The temperature and humidity inside the processing facility need to be in the 60-65 degree and percentage range for the yarn making process to run smoothly.
When the Jorissens receive a batch of fiber, they weigh it first and then weigh it again between each step. The first stop is a machine called a tumbler that breaks up the fiber and uses nails to remove dirt and vegetation. Then the fiber goes through two wash cycles and two rinse cycles.
"It doesn't look that bad, but boy that first tub of water is like chocolate, it's just filthy," Rob said.
After that, an extractor removes excess water before the fiber goes on a drying rack. Once the fiber has dried, it goes into a machine called a picker, which uses teeth to separate the fiber.
At that point, the fiber is ready to go into the main machine, the 35-foot long Davis & Furber card machine from the late 1940s. This machine has multiple parts, including plates with spikes that move in opposite directions and a series of rollers with teeth on them that go from coarse to fine.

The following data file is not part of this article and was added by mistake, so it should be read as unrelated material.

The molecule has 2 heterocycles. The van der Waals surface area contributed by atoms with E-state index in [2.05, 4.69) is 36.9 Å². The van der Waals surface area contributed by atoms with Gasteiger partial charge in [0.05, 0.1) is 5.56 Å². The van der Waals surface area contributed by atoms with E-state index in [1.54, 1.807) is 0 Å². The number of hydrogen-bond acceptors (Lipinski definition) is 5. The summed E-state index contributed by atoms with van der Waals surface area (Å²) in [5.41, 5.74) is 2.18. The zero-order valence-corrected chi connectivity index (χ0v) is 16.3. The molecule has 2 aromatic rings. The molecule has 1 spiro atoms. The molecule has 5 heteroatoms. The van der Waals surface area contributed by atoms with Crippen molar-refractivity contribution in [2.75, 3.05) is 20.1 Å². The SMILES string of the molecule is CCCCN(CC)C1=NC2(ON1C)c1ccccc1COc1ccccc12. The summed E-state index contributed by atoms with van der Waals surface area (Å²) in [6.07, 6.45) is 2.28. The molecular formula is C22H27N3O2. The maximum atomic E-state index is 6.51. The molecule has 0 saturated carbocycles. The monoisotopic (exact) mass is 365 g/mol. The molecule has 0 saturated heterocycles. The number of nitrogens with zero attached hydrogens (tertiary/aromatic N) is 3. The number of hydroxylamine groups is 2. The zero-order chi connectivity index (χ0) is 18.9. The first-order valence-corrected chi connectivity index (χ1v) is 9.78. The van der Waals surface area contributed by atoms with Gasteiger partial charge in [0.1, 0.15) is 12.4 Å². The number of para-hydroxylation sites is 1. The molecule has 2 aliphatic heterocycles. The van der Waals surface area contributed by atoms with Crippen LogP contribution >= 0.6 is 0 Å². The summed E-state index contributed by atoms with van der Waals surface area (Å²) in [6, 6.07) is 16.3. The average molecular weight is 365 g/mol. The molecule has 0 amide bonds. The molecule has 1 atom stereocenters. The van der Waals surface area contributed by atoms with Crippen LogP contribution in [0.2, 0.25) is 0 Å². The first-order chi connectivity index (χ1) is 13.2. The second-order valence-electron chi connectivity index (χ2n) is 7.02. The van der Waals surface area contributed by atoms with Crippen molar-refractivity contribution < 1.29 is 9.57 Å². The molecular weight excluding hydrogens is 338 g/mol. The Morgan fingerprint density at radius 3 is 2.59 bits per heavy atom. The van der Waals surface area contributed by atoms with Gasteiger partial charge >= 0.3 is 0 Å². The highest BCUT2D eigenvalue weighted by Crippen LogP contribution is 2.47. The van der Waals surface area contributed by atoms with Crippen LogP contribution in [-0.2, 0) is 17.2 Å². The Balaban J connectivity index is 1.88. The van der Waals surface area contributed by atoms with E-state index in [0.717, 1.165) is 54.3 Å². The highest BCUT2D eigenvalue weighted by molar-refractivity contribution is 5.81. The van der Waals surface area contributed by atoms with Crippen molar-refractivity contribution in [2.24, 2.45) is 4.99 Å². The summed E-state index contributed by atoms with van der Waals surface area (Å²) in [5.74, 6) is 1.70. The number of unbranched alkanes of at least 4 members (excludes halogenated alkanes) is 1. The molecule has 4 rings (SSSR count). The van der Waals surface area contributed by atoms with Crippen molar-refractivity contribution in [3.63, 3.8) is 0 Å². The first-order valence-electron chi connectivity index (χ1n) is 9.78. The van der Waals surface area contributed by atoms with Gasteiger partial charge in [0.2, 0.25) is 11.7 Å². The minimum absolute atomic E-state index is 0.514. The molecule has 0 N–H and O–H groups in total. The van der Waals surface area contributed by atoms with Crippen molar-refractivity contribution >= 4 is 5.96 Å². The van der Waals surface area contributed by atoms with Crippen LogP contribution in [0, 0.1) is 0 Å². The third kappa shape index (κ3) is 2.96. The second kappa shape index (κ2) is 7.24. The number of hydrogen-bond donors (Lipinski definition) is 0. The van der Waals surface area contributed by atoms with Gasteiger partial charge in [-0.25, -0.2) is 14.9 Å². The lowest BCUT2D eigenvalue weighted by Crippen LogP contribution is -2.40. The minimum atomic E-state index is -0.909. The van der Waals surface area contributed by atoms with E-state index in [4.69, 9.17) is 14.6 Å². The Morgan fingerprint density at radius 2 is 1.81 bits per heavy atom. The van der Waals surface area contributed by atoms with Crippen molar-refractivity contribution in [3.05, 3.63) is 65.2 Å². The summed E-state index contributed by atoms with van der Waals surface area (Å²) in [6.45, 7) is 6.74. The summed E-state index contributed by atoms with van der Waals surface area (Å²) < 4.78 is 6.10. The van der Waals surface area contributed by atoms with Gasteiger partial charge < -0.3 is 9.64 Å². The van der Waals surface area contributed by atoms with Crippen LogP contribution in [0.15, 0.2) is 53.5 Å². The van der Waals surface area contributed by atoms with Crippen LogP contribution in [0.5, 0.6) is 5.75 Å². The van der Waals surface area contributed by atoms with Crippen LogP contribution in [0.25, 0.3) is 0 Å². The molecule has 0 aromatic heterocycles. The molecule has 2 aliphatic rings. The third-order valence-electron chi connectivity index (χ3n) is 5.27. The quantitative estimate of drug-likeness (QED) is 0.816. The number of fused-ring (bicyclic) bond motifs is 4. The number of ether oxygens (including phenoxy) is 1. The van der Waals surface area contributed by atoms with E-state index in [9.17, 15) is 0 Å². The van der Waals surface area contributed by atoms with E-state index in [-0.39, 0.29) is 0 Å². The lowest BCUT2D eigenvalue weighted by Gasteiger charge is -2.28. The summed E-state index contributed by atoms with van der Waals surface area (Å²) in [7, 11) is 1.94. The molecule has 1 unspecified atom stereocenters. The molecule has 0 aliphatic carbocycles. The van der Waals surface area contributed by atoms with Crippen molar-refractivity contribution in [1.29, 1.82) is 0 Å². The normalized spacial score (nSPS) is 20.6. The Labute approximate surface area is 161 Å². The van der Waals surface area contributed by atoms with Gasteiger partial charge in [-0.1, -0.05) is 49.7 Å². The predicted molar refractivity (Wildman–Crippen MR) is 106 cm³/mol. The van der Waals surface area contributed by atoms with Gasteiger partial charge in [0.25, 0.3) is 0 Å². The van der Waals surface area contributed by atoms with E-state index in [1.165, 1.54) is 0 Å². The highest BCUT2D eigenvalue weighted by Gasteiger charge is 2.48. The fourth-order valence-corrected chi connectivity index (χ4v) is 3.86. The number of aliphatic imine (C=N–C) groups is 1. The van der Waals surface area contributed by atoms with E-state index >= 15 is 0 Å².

"All the card's doing is combing out that fiber, trying to align the fibers," Rob said. "I mean it goes in looking like a mess, like dreadlocks."
The material that comes out of the card machine is called roving.
After the roving comes out of the card, it moves on to the pin drafter, which contains 24 combs that rotate in a circle to align the fibers even more.
The final step is the spinning frame, which actually spins the roving into yarn using rods and bobbins. The Jorissens make different kinds of yarn, depending on the number and thickness of the strands.
"It's all the same size roving, it's just all controlled on how fast it feeds here and how fast it spins," Rob said.
The process is finished when the yard is wound into skeins.
The Jorissens said the entire process could likely be completed in two days, but in general they work on several bags of fiber at the same time that are in different stages of the process.